Found in The Cotswolds village of Duns Tew, The White Horse Inn is a charming pub and restaurant with eight refurbished en suite rooms. Dating back to the 17th Century, the Oxfordshire establishment features the recognisable amber Cotswolds brick surrounded by leafy countryside. Despite being around a 25 minute drive from Oxford city centre, Duns Tew is a peaceful place where you're more likely to hear the steady sounds of horse hooves and farm traffic than cars.
Outside, the stableyard has been converted into contemporary double bedrooms for travellers. The decor is modern, with homely heritage inspired touches such as check cushions, reclaimed furniture and a sage green finish. Inside the pub, you're met with a crackling fire, low beams and exposed brickwork. Certainly a welcoming start to your meal or stay.
We stayed in one of their Double Deluxe Ensuite rooms, which start at £79 a night. These can be found above the restaurant, with a patio seating area which would be lovely in Summer for drinks and al fresco dining.
Within the room you'll find the usual hot drink facilities and bottled water, as well as a flat screen TV and modern bath and shower. We didn't really make use of these as we indulged in drinks by the fire and took our time in the restaurant, but it was the perfect base for enjoying the evening. On this occasion they had forgotten to put towels in the room, which I thought was worth mentioning since upon ringing they brought a stack of fresh towels up within about 5 minutes flat.
The restaurant continues the welcoming vibe with a well stocked bar (of course), well-loved furniture and mellow lighting. The menu changes almost daily, with a few firm favourites which stay put, to reflect the season and local ingredients.
Speaking of firm favourites, we were told that regulars are totally into their Korean Style Chicken Wings, which come as a main or starter (£7.50/14.00). Not the first dish that springs to mind when you think of a rural Oxfordshire restaurant. Assured these were a big hit, my partner went ahead and had these for starter. He was not disappointed; unashamedly requesting a spoon to finish off the tangy, sweet and spicy Gochujang sauce. Afterwards the chef and co-owner Michael was happy to share his secret recipe in a battered old notebook - something which I'll definitely be recreating.
For my starter I went for Pork Rillettes (£7.00), something even as a foodie I had to quickly look up. Rillettes is a French dish similar to pâté which is often made with pork belly. Very indulgent and chunky with an enhanced freshness from the juniper berries and parsley.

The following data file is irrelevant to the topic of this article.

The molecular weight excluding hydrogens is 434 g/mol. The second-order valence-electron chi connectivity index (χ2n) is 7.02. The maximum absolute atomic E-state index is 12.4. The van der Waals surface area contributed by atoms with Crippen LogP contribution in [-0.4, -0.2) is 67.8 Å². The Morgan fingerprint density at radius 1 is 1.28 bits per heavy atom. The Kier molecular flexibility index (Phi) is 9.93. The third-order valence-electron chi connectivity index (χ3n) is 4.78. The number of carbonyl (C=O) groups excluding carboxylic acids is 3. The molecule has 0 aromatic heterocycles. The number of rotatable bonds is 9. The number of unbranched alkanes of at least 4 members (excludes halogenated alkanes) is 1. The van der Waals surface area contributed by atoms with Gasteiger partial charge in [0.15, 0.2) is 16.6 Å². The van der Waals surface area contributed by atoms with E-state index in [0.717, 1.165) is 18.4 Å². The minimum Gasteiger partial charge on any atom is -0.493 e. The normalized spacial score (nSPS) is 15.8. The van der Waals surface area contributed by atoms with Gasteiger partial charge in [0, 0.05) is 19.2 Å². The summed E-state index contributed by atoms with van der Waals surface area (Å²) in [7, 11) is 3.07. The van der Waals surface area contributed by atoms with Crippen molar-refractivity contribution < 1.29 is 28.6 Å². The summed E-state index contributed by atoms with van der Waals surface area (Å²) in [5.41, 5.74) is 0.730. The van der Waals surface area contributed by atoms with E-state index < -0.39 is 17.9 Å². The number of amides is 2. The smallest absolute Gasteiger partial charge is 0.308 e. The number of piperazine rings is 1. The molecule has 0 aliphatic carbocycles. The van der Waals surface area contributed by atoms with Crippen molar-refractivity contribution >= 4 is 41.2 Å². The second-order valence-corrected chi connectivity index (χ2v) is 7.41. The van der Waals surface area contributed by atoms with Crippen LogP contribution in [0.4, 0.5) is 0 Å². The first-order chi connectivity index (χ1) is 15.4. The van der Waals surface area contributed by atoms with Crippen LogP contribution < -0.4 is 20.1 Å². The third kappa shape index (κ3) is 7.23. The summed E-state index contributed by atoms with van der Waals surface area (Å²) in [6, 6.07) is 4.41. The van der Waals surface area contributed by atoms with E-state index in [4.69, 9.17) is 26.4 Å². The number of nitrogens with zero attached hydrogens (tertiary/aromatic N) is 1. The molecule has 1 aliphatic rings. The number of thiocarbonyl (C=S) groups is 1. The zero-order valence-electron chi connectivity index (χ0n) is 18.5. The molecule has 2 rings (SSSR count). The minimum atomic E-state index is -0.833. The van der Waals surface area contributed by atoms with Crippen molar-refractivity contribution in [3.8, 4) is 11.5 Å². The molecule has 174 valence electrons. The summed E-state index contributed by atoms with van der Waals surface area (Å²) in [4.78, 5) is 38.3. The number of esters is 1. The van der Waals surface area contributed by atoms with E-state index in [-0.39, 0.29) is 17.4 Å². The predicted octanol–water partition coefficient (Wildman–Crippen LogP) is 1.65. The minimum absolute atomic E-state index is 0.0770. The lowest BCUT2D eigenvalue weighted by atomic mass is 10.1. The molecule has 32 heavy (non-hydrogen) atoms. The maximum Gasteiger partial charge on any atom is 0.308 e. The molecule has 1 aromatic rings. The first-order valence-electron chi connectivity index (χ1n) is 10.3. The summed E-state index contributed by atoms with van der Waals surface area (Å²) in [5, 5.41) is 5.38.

For my main I went for something I wouldn't usually order out; Salmon Fillet with Mediterranean Cous Cous and Spinach (£14.00). I adore salmon but just wouldn't usually order it since I make it myself at least once a week. So it was nice to have someone else cook it perfectly for me, with a soft flakiness met with crispy skin. As expected the cous cous went really well with it, and it left me satisfied but not too full for dessert.
Not one to usually have a chicken starter followed by a chicken main, this dish tempted him into this very faux pas. This Flat Iron Chicken (£12.50) had been de-boned, rolled and seasoned perfectly, then served with homemade chips and fresh garlic and saffron aioli. Another well received main course.
For desserts we went for Rhubarb and Apple Crumble and the Dark Chocolate Truffle with Salted Caramel Sauce (both £6.50). Can you guess which is mine? I'm really not a fan of hot fruit desserts so Sam jumped at the chance to try this. I had a bit of crumble, which to me was buttery and delicious. He said that the crumble was tasty, but nothing to shout about.
I somehow steered from the usual STP (Sticky Toffee Pudding) in favour of this highly recommended dark chocolate delicacy. My, it was decadent. By just the look of Sam's face he knew he'd picked the wrong dessert this time. I lucked out with a melt-in-the-mouth bitter-sweet dessert, likened to Bournville chocolate but with a super sweet kick of caramel. We finished the meal with an espresso and courvoisier on the recommendation from the helpful waiter. I'm not sure I liked the taste as much as I was in love with the crockery (gorgeous isn't it?) but Sam thoroughly enjoyed this nightcap.
After a good night's sleep, it was soon time for breakfast. As the only ones staying that night, we planned ahead to have breakfast at 9am. Rather than a buffet breakfast, you can mix and match from the menu and have things cooked to order - a big thumbs up in my book. This just makes so much more sense to me for a small venue and gives a personal touch too. I gave instructions of "umm... smoked salmon, runny poached eggs and... can it be on some form of bread?" I was presented with this lovely plate, which was exactly what I had in my head.
I enjoyed a latte and fresh orange juice alongside whilst Sam feasted on the bacon and egg sandwich of dreams.
In all, The White Horse Inn is a lovely place full of charm. It would be great for a quiet weekend getaway and a taste of The Cotswolds, or perhaps if you want somewhere to stay on the way to Oxford. A genuine and welcoming hotel and restaurant, with a warm atmosphere and great quality grub.
Have you visited The Cotswolds or perhaps even The White Horse Inn yourself lately? I'd love to hear your favourite places or travel tips!
Our stay and dinner was complimentary. All photographs, words and opinions my own.